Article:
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OZinOH via Flickr // CC BY-NC 2.0

The Time Google Enticed Job Applicants With a Math Riddle

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OZinOH via Flickr // CC BY-NC 2.0

The hiring process at today's biggest tech companies can get pretty competitive. Some of the infamous, unanswerable questions asked at Google job interviews include “How much should you charge to wash all the windows in Seattle?” and “Why are manhole covers round?” Such questions have since been banned from the company’s hiring process, but back when they were allowed, Google was doing something even crazier to weed out job candidates.

In 2004, Google paid for billboards in Silicon Valley and Harvard Square that displayed a web address in the form of a math puzzle. The message read "{first 10-digit prime found in consecutive digits of e}.com”, with no sign of the company’s name on the ad. For onlookers who were tenacious enough to solve it, the answer (7427466391.com, of course) brought them to a website that presented an additional problem. It was only after cracking the second puzzle that the web page revealed it was all part of an unorthodox recruiting stunt from Google. From there, math whizzes were able to submit their resumes. The final web page read:

"One thing we learned while building Google is that it's easier to find what you're looking for if it comes looking for you. What we're looking for are the best engineers in the world. And here you are. As you can imagine, we get many, many resumes every day, so we developed this little process to increase the signal-to-noise ratio.”

Google receives more than 3 million applications each year, and only 0.2 percent of them lead to actual hires. Though it makes sense for the tech giant to want to narrow down the resume pool, they haven’t forced their applicants to complete scavenger hunt–esque puzzles since 2004. Today, Google says they make their hires based on qualities like leadership, cognitive ability, and “Googleyness.”

[h/t: NPR]

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History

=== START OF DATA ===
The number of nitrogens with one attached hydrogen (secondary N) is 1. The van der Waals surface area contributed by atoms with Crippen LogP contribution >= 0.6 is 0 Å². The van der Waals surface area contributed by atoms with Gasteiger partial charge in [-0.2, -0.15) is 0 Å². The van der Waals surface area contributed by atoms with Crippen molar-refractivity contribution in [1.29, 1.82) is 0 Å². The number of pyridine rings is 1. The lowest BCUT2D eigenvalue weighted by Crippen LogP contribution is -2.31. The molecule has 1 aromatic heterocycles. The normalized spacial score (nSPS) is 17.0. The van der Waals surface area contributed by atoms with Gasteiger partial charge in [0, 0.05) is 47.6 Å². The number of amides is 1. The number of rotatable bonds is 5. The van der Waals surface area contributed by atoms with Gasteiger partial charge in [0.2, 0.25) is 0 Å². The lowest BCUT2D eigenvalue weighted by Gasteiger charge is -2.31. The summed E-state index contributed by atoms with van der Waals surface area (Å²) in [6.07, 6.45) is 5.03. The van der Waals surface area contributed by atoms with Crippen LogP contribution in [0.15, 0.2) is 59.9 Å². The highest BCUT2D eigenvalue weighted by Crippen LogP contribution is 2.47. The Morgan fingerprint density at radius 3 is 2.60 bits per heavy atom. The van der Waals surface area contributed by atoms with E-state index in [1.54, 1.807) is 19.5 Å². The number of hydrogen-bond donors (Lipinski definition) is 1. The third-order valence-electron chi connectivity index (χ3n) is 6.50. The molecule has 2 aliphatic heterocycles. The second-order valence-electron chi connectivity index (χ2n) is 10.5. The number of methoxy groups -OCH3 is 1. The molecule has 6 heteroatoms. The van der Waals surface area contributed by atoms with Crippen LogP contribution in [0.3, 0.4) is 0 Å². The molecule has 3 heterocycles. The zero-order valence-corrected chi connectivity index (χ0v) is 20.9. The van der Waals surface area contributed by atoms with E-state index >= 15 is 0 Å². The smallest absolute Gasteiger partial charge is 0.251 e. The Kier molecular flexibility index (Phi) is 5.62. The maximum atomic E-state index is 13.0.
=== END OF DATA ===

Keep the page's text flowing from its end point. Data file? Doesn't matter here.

When Math Discoveries Led to Banned Numbers
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iStock

The literature world has seen more than its share of controversy. The best stories tend to provoke the strongest reactions—both positive and negative—in readers, which is why so many classic books have been banned at one point or another. But even a more objective field like math isn’t immune to conflict. In its new video, TED-Ed rounds up the numbers that caused such a stir when they were introduced that they were banned in math circles.

One of the earliest examples comes from ancient Greece. A mathematician named Hippasus was having trouble solving certain equations with fractions and whole numbers alone, so he came up with irrational numbers to make these values easier to express. The ruling school of thought at the time dictated that everything in nature could be explained elegantly with the numbers that already existed. Threatened by Hippasus’s new notion, his fellow mathematicians rejected the irrational numbers and had him exiled.

Other numbers have been banned for legal reasons. When Arab traders brought their positional number system, which included zero, to Italy in the Middle Ages, Florence banned it from record-keeping fearing that they would be easier to forge than Roman numerals. The Arabic way of counting also led to the rise of negative numbers, which were regarded with disdain by many experts into the 19th century. For more banned numbers, including some that are prohibited today, check out the full story below.

[h/t TED-Ed]

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Euclid
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Live Smarter
An Ex-Google Engineer Just Reinvented the Measuring Cup
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Euclid

Recognizing a problem most people didn’t even know they had, former Google and Facebook software engineer Joshua Redstone has made a bold claim for his recent Kickstarter venture: He’s developed a better measuring cup.

According to the Boston Business Journal, Redstone spent four years tinkering with a solution to something that had long annoyed him as an amateur chef: Traditional measuring cups, which are stocky and not very well tapered, don’t do a great job of accurately measuring their own contents. Redstone believes the shape of a cup determines its success, particularly when a cook overfills a liquid or solid by a tiny amount. The smaller the volume, the more the problem is magnified.

Euclid

Redstone’s cup, Euclid, resolves the issue. According to the Kickstarter page: “With traditional measuring cups, the smaller the amount, the harder it is to measure accurately. The culprit? The shape. Straight sides magnify errors when measuring lower down in the cup. Some have tried to solve this problem with conical measuring cups, but their results fall short of Euclid’s by up to 60 percent. Euclid is the only measuring cup with a mathematically optimal, tapered design for consistent accuracy across amounts.”

Euclid is just about ready to overshoot its $30,000 Kickstarter goal. Backers can pay $24 for the cup now, or wait until it’s available at retail for a slightly higher price to be determined. The cup is scheduled for release in May 2018.

[h/t Boston Business Journal]

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